Many guys and gals may wonder, “Why do we have to maintain firearms in the wintertime, since we’re not using them as much?” Well, there are different conditions to deal with in the wintertime that may affect your firearms adversely. Many will just wrap them up in plastic after coating them with Cosmoline or some other lubricant-preservative. This does not necessarily protect them from changing conditions during the wintertime that may go unnoticed.
First, I stress that you should clean and inspect your weapons at a minimum of once per week. If it is done less frequently, then you must take several factors into consideration: temperature, change in temperature, humidity, sunlight, and location your firearms are kept/stored. If you happen to have a temperature/climate-controlled gun storage safe or the equivalent, then you can “whittle” your time down for disassembly and inspection of your firearm. For the rest of us (myself included), a regular maintenance program is essential.
Depending on where in your house you store your firearm and how you store it (in a gun safe, or a moisture-controlled case, for example) will dictate the challenges you’ll face. Alternating temperatures cause some problems. If you have a home that (when you’re inside of it) the temperature is kept at 70 degrees F or such, if the temperature drops to say 50 or 60, you may have problems with moisture. The weather (and the relative humidity) will also be a factor.
Metal tends to “sweat” with a change in temperature, that is for condensation to build up, especially when the change is drastic or sudden.
You’ve been outside all day hunting that deer with your Winnie ’94 30-30. You just came into the house, and after kicking off your boots you hung your Winnie ’94 up on the gun rack. Guess what? In about ten to fifteen minutes, even if you were as dry as dust coming through the door…the weapon will have condensation all over it from the sudden change in temperature.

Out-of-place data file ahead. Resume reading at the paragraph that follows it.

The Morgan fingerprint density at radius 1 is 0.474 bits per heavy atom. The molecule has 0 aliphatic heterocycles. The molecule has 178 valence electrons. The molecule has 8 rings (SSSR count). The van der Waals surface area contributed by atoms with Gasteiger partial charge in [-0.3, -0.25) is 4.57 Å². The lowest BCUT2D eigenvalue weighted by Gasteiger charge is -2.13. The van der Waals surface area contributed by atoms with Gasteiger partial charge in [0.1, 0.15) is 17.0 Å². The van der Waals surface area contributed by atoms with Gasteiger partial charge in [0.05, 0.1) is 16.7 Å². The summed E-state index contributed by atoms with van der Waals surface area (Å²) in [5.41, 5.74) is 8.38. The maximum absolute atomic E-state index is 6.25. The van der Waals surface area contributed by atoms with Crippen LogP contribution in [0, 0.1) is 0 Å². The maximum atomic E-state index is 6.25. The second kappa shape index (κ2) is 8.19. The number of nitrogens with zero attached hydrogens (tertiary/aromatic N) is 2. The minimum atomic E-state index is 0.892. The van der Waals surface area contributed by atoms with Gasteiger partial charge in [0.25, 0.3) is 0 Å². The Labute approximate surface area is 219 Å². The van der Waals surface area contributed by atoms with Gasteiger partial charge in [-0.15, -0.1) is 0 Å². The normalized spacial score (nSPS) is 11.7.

Another scenario is that you must vent out the house a bit: your woodstove has been on “overdrive” and you need to air out the place just a tad. It’s raining outside and humid. When that cold air and moisture wafts inside, guess where it’ll go? Yep, right onto the barrel and mechanism of that trusty rifle you have hanging over the mantelpiece.
Another one is that you have a rack in your bedroom, and you opened the drapes to allow a little sunlight into the room…and it just happened to hit your rifle on the rack. The rifle gains about 20 degrees from the sun, and then when it leaves, the coolness of the room and the weapon’s proximity to the window causes the sweating.
During the wintertime, it isn’t enough just to pack it all up and wait until the springtime. As far as things are with me, the only time I would ever pack one up is if I’m transporting it somewhere and it needs to be encased and protected for a few days to a week. Other than that, I stick to my regular maintenance schedule. First thing you do, is wipe off any excess moisture on the weapon. Then completely disassemble it and carry out an inspection of all your parts. You are looking for any debris and any buildup of ferrous oxide (that’s rust!) from excessive moisture. There shouldn’t be any.
The reason there shouldn’t be is that there will not be…if you carry out a regular program of maintenance. You haven’t fired it; however, you can still run patches through the bore with a light coating of lube on them. Clean off any rust and oil all your parts. It protects from rust or moisture.